4. Toward A Fulfilled Life - Real Stories
You'll find many people have already walked your path. These quotes are from real people who provide real information and real comfort. Follow the stories of Anne, Grace, Annabell and Sonya and you will see there's light at the end of the tunnel. The stories will give you practical ideas to better manage your situation.
Having thyroid cancer made me think carefully about the meaning of my life. I did a lot of thinking. I looked back a lot at all the time I had spent in this world and during that time I decided to live my life a bit differently from then. I wanted to live a peaceful, pure life full of love and contributing to my society and to the whole universe.
The whole experience helped me change my values which in turn helped me change the quality of my life. I used to focus on certain things, everyday things of normal life and suddenly they had no meaning for me. People pursue their jobs or money but [thyroid cancer] totally changed my values and these things were no longer important for me. I’m now more focused on my family, on my community, on being more connected with people.
Before my thyroid cancer I used to be worried about what I thought were big things but now I see they were small things. These little things used to easily upset me. After my diagnosis, once I know that my life may be short, that life is precious, I kind of do my best. I now do volunteer jobs at the citizen’s advice bureau and I help out at my children’s school. I enjoy my time now. I don’t know why I didn’t do these things before. My quality of life is now better.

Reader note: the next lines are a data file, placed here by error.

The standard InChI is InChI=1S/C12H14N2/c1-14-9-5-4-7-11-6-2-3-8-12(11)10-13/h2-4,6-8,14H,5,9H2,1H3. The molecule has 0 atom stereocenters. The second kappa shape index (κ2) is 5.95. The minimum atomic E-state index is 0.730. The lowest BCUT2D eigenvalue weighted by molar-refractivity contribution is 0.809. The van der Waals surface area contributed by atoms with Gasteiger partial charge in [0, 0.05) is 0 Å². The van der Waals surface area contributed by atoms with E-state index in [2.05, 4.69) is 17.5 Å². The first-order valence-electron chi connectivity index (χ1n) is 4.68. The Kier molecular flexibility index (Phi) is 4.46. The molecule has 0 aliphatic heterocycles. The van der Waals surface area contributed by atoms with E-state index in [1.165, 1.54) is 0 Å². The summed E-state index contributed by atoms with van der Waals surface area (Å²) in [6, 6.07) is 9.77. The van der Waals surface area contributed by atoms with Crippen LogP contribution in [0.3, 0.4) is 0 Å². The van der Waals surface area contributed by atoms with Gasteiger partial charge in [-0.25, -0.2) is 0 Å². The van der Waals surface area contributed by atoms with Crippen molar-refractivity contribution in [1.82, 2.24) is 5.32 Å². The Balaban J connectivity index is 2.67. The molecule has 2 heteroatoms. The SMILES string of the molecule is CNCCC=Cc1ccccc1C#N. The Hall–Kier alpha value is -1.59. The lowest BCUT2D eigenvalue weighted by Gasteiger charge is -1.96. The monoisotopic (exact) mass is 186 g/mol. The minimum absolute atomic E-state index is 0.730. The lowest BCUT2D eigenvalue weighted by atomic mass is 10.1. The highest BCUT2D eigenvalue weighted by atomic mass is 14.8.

Life is difficult. Making a living is hard and living is expensive but I approach these problems with a different attitude. That’s the good part for me. I realise worrying doesn’t help at all. It doesn’t stop us from coming up with a plan to fix the problem but I just worry about things less. I also socialize more, I’m more involved in my kids’ school, more involved with my community, which has helped me establish my self-esteem.
At the start, I decided I would seize the moment, make every day count. But with time I've found I tend to get sucked back into the rat race. Perhaps that's partly because my thyroid cancer treatment has gone so well that I've never really genuinely been scared that it might limit my life. If I was really fearful about the future then I think I would have made more major changes.
I don't like talking about it and I don't often allow myself to think about it. It really irritated me when other people made a fuss. I wanted to shut that down. I felt sort of fraudulent when people fussed about it. It made me feel embarrassed. There are other people with 'real' cancer who deserve this sympathy and I don't.
My thyroid cancer certainly brought it home that life was unpredictable and so I do think that I grasp opportunities more and don't think about money so much. I think I'm quite embedded that life's short, life's unpredictable. Perhaps some of that I think comes from age as well because by the time you get to my age  even if you haven't had something yourself, you know someone who has.
I’m a kind of glass-half-full sort of person and I think a positive outlook is really important. Each time a clinic visit or scan or appointment goes well, it just reminds me how blessed I have been.
I still have some trouble with my voice. I can’t sing the high notes anymore. I used to enjoy singing in a country band and in the church choir but I can’t do it anymore. It actually hurts to sing. But who cares? I’m alive! It’s a small price to pay. I just enjoy listening to other people now.
These stories and a simple, medical explanation of the thyroid cancer journey are packed into Dr Tom's book, Thyroid Cancer: Overcoming Fear & Finding Fulfillment. The book covers essential information and practical and emotional tips to get through thyroid cancer.